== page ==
I often hear golfers ask how they can hit their iron shots more solid like the pros. This entails hitting down and through with the club head, making a nice divot past the ball. In this way you’ve compressed the golf ball in between the club head and the ground in front of it. This is what creates that great sound of having made square impact, in which the ball explodes off the club face.

One of the main problems that prevent amateurs from achieving this kind of contact, is that they don’t retain the angle long enough on the downswing. That is, they break and uncock their wrists too soon, before getting to the ball. This is usually because they are trying to scoop the ball up, trying to help the ball into the air. This is an incorrect perception, as your irons have plenty of loft to get the ball in the air, they don’t need any help. club-hitting-down-on-ball

What you want to concentrate on in order to avoid that early unhinging of the wrists, is to point the butt end of the club (top of grip) toward the ball for the first ½ of the downswing. This will keep the club head nicely behind the hands with all the energy of your swing loaded into that club head, equaling potential power.

For the last ½ of the downswing, and on into the follow through, you want to think about releasing the club. That is, rotating and turning the arms and club over, just as if you were flipping pancakes over on the griddle. The right arm should pass over the left arm through impact.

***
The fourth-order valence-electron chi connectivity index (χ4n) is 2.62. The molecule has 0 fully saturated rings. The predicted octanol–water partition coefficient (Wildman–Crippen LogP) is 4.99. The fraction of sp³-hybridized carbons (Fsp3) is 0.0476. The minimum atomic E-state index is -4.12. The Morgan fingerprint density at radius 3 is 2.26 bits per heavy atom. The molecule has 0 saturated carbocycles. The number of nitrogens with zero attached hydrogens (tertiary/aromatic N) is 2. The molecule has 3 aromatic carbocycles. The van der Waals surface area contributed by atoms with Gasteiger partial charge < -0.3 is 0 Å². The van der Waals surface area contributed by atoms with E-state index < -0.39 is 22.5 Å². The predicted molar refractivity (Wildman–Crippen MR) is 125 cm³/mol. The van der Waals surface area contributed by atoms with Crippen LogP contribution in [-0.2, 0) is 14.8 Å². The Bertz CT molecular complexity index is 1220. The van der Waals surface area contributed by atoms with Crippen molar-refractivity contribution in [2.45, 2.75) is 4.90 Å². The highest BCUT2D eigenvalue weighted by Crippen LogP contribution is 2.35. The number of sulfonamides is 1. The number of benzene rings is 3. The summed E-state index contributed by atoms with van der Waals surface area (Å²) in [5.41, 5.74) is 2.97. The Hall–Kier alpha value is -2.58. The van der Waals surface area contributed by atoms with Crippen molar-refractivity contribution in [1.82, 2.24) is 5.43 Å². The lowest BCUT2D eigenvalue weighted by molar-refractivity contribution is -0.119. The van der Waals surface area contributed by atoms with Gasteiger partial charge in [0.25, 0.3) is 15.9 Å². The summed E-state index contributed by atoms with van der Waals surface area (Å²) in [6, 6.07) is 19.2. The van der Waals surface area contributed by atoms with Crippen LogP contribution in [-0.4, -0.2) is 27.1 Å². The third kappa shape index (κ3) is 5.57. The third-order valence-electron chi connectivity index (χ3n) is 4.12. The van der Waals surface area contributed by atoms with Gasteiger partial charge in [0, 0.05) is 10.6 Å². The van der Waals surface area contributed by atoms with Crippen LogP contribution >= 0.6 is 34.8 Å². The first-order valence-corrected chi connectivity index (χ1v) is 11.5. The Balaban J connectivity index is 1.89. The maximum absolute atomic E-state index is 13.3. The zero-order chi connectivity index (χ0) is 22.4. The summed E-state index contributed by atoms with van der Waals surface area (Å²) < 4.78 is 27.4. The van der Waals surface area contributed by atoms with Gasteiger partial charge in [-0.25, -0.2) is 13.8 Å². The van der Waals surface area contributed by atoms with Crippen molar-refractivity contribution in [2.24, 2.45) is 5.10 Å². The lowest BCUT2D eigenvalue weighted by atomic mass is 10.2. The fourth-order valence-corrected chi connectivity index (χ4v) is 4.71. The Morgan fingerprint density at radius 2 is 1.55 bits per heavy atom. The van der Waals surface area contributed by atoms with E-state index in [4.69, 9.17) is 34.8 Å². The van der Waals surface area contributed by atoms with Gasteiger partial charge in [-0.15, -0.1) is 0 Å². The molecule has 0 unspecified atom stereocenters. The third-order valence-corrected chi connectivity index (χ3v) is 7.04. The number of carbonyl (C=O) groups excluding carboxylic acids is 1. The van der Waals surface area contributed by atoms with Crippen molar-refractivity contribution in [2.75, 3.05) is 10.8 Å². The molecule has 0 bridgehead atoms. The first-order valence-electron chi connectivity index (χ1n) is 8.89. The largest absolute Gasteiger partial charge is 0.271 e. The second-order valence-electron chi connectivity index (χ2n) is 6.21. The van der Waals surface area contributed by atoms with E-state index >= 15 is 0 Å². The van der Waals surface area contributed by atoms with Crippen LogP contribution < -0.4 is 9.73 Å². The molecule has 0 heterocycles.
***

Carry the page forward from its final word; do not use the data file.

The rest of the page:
This whole movement should simulate the action of hammering a nail in, at point of impact. When you use a hammer correctly, the handle is ahead of the hammer head to create leverage and power. The handle then acts as a fulcrum point as the hammer head bursts forward at impact. This is the same in the golf swing. The handle of the club will be ahead of the club head on downswing, and then at the last second the club head will pass the hands at impact, the grip end staying still for a brief half-second.

A great visualization for this is to see the head of a nail on the back of the ball, and to think of hammering that nail through the ball into the ground in front of it. This will help you to hit down and through with your irons, making that elusive, solid, dynamic contact we all strive to achieve.

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